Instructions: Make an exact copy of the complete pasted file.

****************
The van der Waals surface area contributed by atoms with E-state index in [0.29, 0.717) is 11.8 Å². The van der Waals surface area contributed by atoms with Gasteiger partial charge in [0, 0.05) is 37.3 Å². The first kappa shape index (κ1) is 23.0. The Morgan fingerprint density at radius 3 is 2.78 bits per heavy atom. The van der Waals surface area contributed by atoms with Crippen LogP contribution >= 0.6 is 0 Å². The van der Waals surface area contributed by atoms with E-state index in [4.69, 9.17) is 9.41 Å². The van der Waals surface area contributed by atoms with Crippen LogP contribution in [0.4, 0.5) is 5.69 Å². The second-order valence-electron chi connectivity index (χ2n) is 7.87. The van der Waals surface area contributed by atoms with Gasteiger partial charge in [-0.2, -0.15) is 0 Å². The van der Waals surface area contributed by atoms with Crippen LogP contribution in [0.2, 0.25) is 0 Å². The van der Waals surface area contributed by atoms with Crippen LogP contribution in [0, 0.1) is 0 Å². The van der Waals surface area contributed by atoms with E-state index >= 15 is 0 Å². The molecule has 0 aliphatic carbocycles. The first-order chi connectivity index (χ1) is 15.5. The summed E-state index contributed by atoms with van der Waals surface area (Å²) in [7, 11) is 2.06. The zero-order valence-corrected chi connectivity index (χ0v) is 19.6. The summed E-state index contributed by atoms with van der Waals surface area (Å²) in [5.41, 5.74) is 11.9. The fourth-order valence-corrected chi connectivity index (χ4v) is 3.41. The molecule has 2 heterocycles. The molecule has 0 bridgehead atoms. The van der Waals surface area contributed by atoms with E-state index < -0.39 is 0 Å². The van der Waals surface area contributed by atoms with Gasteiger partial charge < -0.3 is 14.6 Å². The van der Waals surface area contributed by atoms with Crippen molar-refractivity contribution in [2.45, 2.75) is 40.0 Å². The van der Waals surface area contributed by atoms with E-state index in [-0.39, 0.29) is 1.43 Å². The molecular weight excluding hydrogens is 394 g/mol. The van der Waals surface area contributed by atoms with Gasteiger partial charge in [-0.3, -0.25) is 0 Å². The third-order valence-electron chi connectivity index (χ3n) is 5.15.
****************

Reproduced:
The van der Waals surface area contributed by atoms with E-state index in [0.29, 0.717) is 11.8 Å². The van der Waals surface area contributed by atoms with Gasteiger partial charge in [0, 0.05) is 37.3 Å². The first kappa shape index (κ1) is 23.0. The Morgan fingerprint density at radius 3 is 2.78 bits per heavy atom. The van der Waals surface area contributed by atoms with Crippen LogP contribution >= 0.6 is 0 Å². The van der Waals surface area contributed by atoms with E-state index in [4.69, 9.17) is 9.41 Å². The van der Waals surface area contributed by atoms with Crippen LogP contribution in [0.4, 0.5) is 5.69 Å². The second-order valence-electron chi connectivity index (χ2n) is 7.87. The van der Waals surface area contributed by atoms with Gasteiger partial charge in [-0.2, -0.15) is 0 Å². The van der Waals surface area contributed by atoms with Crippen LogP contribution in [0.2, 0.25) is 0 Å². The van der Waals surface area contributed by atoms with Crippen LogP contribution in [0, 0.1) is 0 Å². The van der Waals surface area contributed by atoms with E-state index >= 15 is 0 Å². The molecule has 0 aliphatic carbocycles. The first-order chi connectivity index (χ1) is 15.5. The summed E-state index contributed by atoms with van der Waals surface area (Å²) in [7, 11) is 2.06. The zero-order valence-corrected chi connectivity index (χ0v) is 19.6. The summed E-state index contributed by atoms with van der Waals surface area (Å²) in [5.41, 5.74) is 11.9. The fourth-order valence-corrected chi connectivity index (χ4v) is 3.41. The molecule has 2 heterocycles. The molecule has 0 bridgehead atoms. The van der Waals surface area contributed by atoms with E-state index < -0.39 is 0 Å². The van der Waals surface area contributed by atoms with Gasteiger partial charge < -0.3 is 14.6 Å². The van der Waals surface area contributed by atoms with Crippen molar-refractivity contribution in [2.45, 2.75) is 40.0 Å². The van der Waals surface area contributed by atoms with E-state index in [-0.39, 0.29) is 1.43 Å². The molecular weight excluding hydrogens is 394 g/mol. The van der Waals surface area contributed by atoms with Gasteiger partial charge in [-0.3, -0.25) is 0 Å². The third-order valence-electron chi connectivity index (χ3n) is 5.15.